What is Alzheimer’s Disease?
The most common form of dementia is Alzheimer’s disease, which affects about 6.5 million people in the U.S. alone and accounts for approximately 70 percent of all diagnosed memory problems. Estimates predict that the number of cases of Alzheimer’s will double by 2050.
Alzheimer’s results from a build up of plaques between brain cells, interfering with neuron communications inside the brain. Inside these neurons, abnormal proteins become tangled and complicate transmissions. Typically, Alzheimer’s patients present low activity in the posterior cingulate gyrus as well as the temporal and parietal lobes. As the disease progresses, activity decreases in other areas of the brain.
Common Symptoms of Alzheimer’s Disease:
- Loss of memory
- Difficulties in completing habitual tasks
- Trouble with math and numerical concepts
- Growing disoriented and/or lost in familiar locations
- Disorientation when navigating dates and times
- Finding vocabulary and conversations challenging to follow
What is Vascular Dementia?
Vascular dementia results from blockages in blood vessels and reduced blood flow to the brain. Approximately 10 percent of dementia patients are affected with vascular dementia. The vascular deficiencies that cause this form of dementia can result from a number of sources including stroke, “mini strokes” (aka TIAs), and other contributing factors such as diet and lifestyle choices.
Common Symptoms of Vascular Dementia:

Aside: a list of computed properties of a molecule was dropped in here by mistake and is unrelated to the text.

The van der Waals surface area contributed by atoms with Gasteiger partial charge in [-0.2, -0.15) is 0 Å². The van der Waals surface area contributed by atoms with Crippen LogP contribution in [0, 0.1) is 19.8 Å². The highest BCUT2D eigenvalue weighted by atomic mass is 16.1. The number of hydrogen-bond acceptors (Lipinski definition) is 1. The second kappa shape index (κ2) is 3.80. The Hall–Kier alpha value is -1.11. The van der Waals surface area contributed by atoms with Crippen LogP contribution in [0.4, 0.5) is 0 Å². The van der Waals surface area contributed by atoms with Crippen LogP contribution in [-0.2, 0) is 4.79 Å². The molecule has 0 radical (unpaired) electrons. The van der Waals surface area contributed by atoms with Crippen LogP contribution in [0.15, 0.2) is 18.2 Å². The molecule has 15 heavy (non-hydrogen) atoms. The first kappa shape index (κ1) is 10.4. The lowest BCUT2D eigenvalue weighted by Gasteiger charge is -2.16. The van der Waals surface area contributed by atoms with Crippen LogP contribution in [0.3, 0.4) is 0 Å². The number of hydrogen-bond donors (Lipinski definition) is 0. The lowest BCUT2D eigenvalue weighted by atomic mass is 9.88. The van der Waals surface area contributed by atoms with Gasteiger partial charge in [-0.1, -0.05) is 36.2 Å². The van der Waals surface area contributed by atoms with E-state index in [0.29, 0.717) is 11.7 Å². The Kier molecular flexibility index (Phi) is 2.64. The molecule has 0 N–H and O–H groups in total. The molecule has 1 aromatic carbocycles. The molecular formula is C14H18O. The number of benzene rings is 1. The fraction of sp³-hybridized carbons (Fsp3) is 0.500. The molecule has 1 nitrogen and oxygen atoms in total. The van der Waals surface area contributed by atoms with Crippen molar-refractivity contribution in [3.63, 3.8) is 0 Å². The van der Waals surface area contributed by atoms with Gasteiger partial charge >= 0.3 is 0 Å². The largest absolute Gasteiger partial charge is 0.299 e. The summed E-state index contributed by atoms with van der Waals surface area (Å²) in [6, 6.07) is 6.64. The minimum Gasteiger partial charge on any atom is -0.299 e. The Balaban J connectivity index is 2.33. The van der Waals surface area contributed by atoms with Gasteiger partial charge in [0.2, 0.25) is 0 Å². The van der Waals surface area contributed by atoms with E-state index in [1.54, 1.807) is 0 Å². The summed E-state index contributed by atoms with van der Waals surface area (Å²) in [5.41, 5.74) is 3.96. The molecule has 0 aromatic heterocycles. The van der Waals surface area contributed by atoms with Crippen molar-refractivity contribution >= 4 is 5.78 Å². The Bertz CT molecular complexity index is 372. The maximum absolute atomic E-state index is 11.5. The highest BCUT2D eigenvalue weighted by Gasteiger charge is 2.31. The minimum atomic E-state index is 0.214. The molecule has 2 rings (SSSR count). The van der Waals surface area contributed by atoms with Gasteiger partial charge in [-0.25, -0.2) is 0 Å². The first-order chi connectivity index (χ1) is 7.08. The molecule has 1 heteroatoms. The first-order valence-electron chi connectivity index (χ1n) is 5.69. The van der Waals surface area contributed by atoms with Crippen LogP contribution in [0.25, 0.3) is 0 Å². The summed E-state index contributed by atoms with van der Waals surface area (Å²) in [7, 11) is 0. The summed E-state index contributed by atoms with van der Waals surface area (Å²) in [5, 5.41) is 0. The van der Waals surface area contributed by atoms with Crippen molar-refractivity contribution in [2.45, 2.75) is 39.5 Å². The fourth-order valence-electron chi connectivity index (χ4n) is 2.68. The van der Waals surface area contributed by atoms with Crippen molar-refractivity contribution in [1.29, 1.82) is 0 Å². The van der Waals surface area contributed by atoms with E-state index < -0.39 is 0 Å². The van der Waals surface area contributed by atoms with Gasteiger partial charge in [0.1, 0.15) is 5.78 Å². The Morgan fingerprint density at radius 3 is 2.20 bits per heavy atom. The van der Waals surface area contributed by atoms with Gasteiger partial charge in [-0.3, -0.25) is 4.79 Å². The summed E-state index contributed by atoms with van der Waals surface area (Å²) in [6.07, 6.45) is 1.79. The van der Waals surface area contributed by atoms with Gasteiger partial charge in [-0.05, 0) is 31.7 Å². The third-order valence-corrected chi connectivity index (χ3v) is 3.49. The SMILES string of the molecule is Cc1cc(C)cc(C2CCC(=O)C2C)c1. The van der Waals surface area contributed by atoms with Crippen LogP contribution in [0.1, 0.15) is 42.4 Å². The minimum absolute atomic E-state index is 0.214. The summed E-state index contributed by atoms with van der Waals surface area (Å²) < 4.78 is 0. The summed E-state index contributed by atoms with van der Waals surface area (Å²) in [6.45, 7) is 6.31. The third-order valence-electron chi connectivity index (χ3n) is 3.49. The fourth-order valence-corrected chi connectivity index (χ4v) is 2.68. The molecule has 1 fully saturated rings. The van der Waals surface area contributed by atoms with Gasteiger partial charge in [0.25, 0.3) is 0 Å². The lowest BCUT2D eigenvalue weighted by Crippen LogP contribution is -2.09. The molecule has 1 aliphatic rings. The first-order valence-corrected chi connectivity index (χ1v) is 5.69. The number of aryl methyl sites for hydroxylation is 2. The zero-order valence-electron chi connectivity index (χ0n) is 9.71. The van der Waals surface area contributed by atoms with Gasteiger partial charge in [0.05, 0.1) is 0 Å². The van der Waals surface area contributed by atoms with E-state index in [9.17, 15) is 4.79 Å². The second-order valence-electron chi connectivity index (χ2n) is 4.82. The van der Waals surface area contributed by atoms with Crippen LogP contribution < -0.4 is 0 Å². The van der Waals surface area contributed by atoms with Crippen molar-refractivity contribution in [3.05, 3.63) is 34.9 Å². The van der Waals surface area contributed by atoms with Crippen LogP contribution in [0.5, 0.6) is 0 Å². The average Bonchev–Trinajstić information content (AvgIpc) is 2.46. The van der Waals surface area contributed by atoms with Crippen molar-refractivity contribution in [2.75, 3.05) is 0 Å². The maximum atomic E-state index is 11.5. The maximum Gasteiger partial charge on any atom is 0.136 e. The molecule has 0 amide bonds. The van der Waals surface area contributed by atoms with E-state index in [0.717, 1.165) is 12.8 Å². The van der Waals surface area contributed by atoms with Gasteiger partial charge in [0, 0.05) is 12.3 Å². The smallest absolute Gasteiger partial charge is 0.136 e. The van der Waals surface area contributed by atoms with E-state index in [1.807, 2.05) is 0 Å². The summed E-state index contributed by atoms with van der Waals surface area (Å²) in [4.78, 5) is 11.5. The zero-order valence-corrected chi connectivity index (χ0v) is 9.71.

- Unstable motion and/or walking
- Difficulty concentrating
- Growing confused easily
- Declining memory function
What is Frontal-Temporal Lobe Dementia?
Frontal-temporal lobe dementia is a neurodegenerative disease affecting the frontal and temporal lobes. This disease represents approximately five percent of diagnosed dementia. The decreased blood flow and low activity in these critical brain sectors result in flawed behavior, memory, thinking, and language comprehension.
Cases of frontal-temporal lobe dementia usually begin at younger ages, most often in the 45-60 age range. This condition shares some symptoms with late-onset bipolar disorder and can be misdiagnosed. As with all brain function concerns, it is important to receive a thorough evaluation for a proper diagnosis to ensure any prescribed treatment is appropriate.
Common Symptoms of Frontal-Temporal Lobe Dementia:
- Loss of impulse control
- Changes in personality
- Lethargic attitude
- Difficulty with language or speaking
- Inappropriate conduct
- Compulsive behavior
What is Pseudodementia?
To complicate matters, dementia shares symptoms with multiple other disorders; and there can be challenges identifying the true condition. Pseudodementia occurs when a patient has a disorder other than dementia but has symptoms closely resembling those found in dementia patients. As an example, depression fits this category as both depression and dementia can result in apathy and behavioral changes.
The best first step in any treatment is an accurate diagnosis. Without a proper diagnosis, the disease will not be treated properly, and conditions may accelerate in a negative pattern until the treatment is corrected.